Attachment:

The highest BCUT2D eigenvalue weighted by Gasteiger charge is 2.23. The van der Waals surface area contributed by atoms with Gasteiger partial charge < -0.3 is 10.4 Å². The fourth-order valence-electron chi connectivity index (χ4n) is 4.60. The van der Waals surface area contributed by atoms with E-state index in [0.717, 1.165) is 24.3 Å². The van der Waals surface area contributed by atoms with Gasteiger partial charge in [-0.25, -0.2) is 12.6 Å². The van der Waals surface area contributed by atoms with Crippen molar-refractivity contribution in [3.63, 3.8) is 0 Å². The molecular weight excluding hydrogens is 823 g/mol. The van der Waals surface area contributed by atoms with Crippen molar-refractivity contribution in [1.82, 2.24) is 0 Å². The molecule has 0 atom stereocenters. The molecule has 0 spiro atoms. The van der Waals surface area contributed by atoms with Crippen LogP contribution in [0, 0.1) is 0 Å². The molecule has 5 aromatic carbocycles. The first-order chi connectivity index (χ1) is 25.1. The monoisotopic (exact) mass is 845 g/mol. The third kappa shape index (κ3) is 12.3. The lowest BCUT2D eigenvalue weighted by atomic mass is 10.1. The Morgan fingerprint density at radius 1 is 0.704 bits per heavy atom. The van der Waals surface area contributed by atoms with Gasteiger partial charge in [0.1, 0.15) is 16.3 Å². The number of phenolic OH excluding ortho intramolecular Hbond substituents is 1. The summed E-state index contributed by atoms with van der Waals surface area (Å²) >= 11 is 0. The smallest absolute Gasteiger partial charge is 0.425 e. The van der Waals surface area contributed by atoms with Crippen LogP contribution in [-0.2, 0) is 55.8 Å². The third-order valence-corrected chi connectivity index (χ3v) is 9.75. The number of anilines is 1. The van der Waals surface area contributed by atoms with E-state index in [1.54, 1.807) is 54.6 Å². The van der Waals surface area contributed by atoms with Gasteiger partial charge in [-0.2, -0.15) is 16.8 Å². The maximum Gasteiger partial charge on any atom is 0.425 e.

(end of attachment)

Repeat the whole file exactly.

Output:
The highest BCUT2D eigenvalue weighted by Gasteiger charge is 2.23. The van der Waals surface area contributed by atoms with Gasteiger partial charge < -0.3 is 10.4 Å². The fourth-order valence-electron chi connectivity index (χ4n) is 4.60. The van der Waals surface area contributed by atoms with E-state index in [0.717, 1.165) is 24.3 Å². The van der Waals surface area contributed by atoms with Gasteiger partial charge in [-0.25, -0.2) is 12.6 Å². The van der Waals surface area contributed by atoms with Crippen molar-refractivity contribution in [3.63, 3.8) is 0 Å². The molecular weight excluding hydrogens is 823 g/mol. The van der Waals surface area contributed by atoms with Crippen molar-refractivity contribution in [1.82, 2.24) is 0 Å². The molecule has 0 atom stereocenters. The molecule has 0 spiro atoms. The van der Waals surface area contributed by atoms with Crippen LogP contribution in [0, 0.1) is 0 Å². The molecule has 5 aromatic carbocycles. The first-order chi connectivity index (χ1) is 25.1. The monoisotopic (exact) mass is 845 g/mol. The third kappa shape index (κ3) is 12.3. The lowest BCUT2D eigenvalue weighted by atomic mass is 10.1. The Morgan fingerprint density at radius 1 is 0.704 bits per heavy atom. The van der Waals surface area contributed by atoms with Gasteiger partial charge in [0.1, 0.15) is 16.3 Å². The number of phenolic OH excluding ortho intramolecular Hbond substituents is 1. The summed E-state index contributed by atoms with van der Waals surface area (Å²) >= 11 is 0. The smallest absolute Gasteiger partial charge is 0.425 e. The van der Waals surface area contributed by atoms with Crippen LogP contribution in [-0.2, 0) is 55.8 Å². The third-order valence-corrected chi connectivity index (χ3v) is 9.75. The number of anilines is 1. The van der Waals surface area contributed by atoms with E-state index in [1.54, 1.807) is 54.6 Å². The van der Waals surface area contributed by atoms with Gasteiger partial charge in [-0.2, -0.15) is 16.8 Å². The maximum Gasteiger partial charge on any atom is 0.425 e.